Tag Archives: Down Syndrome

To the Mother I Met at the Mall

2 Feb

I have a distant memory of you.  I know it was a cold winter day where the temperature was too frigid to bundle up my toddler and let him play in the yard, but he needed activity to keep from running laps down the small outlets of our hallway.  Neither my carpet nor my patience could handle the jumping off furniture.

I remember standing in the middle of the mall by the play area, holding my baby girl close to as she was still so fragile, tiny and ill pre-heart surgery days only a few months old.  I can picture her on my shoulder, petite frame and giant blue eyes watching the world as I watched my son run on the gym mats and climb on foam filled play equipment.  I already had a container of disinfecting wet wipes open by the stroller, already considering how to clean his hands and mine after his sister was strapped back in her stroller.  I remember the faint rainbow pattern of the stain glassed pattern through the ceiling windows of the mall, the sound of the elevator music over the speakers and the murmur of costumers walking and running their errands.

But I don’t remember your face.  I remember you coming to me with tear filled eyes, your eyes barely moving from my daughter’s soft and beautiful face to meet mine.  I’m sure I tucked her closer then, because I always did with her.  I was always anxious and fearful of an illness that could take away my daughter before we allowed her heart to grow big enough for the surgeons to repair the hole in it.  I’m sure that I was still contemplating whether the fun of the play area was worth the exposure to those germs.

You paused before you spoke.  As a mother I could feel the heartache when you shakily told me that this was the day you had lost your daughter.  You told me her name and that she had been beautiful and loving and kind.  And you were struggling today with the pain, the heartache, the loss.  I saw you had a small support system that was quietly waiting behind you.  And as my own eyes filled with tears you shared that our daughters both had an extra chromosome.  And that you knew seeing my dark haired, blue eyed girl was your daughter telling her that she was okay.  And you smiled, even though you hurt.  You said that seeing my girl was her daughter’s way of telling her that she was okay and still watching her.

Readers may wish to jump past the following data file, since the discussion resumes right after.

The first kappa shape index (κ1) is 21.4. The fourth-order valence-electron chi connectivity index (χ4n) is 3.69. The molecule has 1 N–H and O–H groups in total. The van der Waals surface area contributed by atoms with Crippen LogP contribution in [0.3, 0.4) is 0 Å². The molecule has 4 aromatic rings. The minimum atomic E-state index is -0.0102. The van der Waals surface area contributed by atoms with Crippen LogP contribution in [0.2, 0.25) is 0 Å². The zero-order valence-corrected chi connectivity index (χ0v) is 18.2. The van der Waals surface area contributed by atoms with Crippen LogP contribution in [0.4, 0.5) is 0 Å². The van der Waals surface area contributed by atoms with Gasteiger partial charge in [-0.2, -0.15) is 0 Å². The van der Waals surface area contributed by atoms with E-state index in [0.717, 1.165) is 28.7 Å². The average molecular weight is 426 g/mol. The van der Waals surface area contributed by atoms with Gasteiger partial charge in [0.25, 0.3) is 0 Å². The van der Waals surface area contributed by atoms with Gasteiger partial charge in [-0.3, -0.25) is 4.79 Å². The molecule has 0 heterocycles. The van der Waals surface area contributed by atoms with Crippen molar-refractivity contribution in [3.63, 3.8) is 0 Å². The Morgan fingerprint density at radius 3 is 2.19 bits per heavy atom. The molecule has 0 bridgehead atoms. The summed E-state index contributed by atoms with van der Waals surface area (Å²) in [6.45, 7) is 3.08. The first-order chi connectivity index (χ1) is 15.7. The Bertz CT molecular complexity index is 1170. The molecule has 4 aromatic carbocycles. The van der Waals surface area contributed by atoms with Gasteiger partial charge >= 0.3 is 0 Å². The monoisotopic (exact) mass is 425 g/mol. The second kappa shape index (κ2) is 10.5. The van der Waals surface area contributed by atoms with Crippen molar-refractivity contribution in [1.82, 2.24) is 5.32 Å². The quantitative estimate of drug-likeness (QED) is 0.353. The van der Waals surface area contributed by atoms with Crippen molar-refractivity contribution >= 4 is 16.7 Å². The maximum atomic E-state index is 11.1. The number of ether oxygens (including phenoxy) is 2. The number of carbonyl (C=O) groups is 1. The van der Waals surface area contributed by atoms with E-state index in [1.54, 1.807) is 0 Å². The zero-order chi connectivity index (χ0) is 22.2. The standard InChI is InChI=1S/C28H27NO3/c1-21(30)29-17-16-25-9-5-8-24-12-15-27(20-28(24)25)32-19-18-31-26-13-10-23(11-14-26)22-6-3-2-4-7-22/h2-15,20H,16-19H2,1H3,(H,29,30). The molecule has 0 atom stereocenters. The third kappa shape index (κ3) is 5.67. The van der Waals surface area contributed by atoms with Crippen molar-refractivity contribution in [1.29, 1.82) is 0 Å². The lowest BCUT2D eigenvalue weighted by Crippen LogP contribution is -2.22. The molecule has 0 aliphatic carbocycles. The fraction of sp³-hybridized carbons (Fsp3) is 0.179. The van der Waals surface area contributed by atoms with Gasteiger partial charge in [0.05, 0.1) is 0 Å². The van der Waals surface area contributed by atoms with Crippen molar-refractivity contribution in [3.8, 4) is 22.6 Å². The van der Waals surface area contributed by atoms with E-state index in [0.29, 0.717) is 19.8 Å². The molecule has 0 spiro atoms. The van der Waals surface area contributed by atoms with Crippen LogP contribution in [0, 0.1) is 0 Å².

I no longer remember what I replied.  Again, I no longer remember your face.  But I remember holding your heartache in my heart as I kissed the soft hair of my baby girl.  You left then and even though I know I had been terrified to bring my daughter to that play area that day I never regretted it that day.  Because we were meant to be there.

To you, dear Mom who lost your daughter with Down Syndrome, I have never forgotten you in the last nine years.  I have never forgotten how you admired my little girl as I always view her myself—seeing and loving those extra quirks of her flatter face and small nose, her beautiful blue eyes set far apart in a head that was then too large for her body.  I think of you nearly daily. I can only imagine what your girl looked like, but I know how much you love her.  And I’m thankful that you gave me that moment to remind this young, scared mother that sometimes you just need to stop and be grateful for the moments you have.  I can only wish that time eased your pain, but a mother should never lose someone that was literally a piece of themselves at one time.

To the Red Haired Girl at the Splash Pad

26 Jun
IMG_7836

I saw you with your frizzy red pigtails, freckled face and your soaking wet yellow dress.  I saw you watching my daughter.  I saw you sitting near her, not too close, but close enough to watch her expression as she concentrated on watching the buckets fill with water and then pour down.  Most kids would be standing under that water.  Mine likes to watch from a distance.  I saw you smile at her.  And then I saw you look up at me.

You walked to me, shivering in the air, soaking wet.  And you smiled this beautiful, crooked smile with your front teeth missing.  I smiled back.  And you sat next to me and watched my daughter again.  Here is where I brace myself as a mom.

My daughter has Down Syndrome.  She’s non verbal and has some autistic tendencies.  She doesn’t know how to relate to other kids, sometimes doesn’t mind just watching others.  Some kids watch it and ignore it.  Some kids ask questions.

What is wrong with her?

Why doesn’t she talk?

Why is she mean? (If she pushes somebody too close to her out of the way)

Why is she yelling?

As her family we are used to it.  The kids she has gone to school with for the past few years know her quirks.  But “strange” children are rarely accepting of a child with special needs.  Especially when she’s nine and doesn’t speak.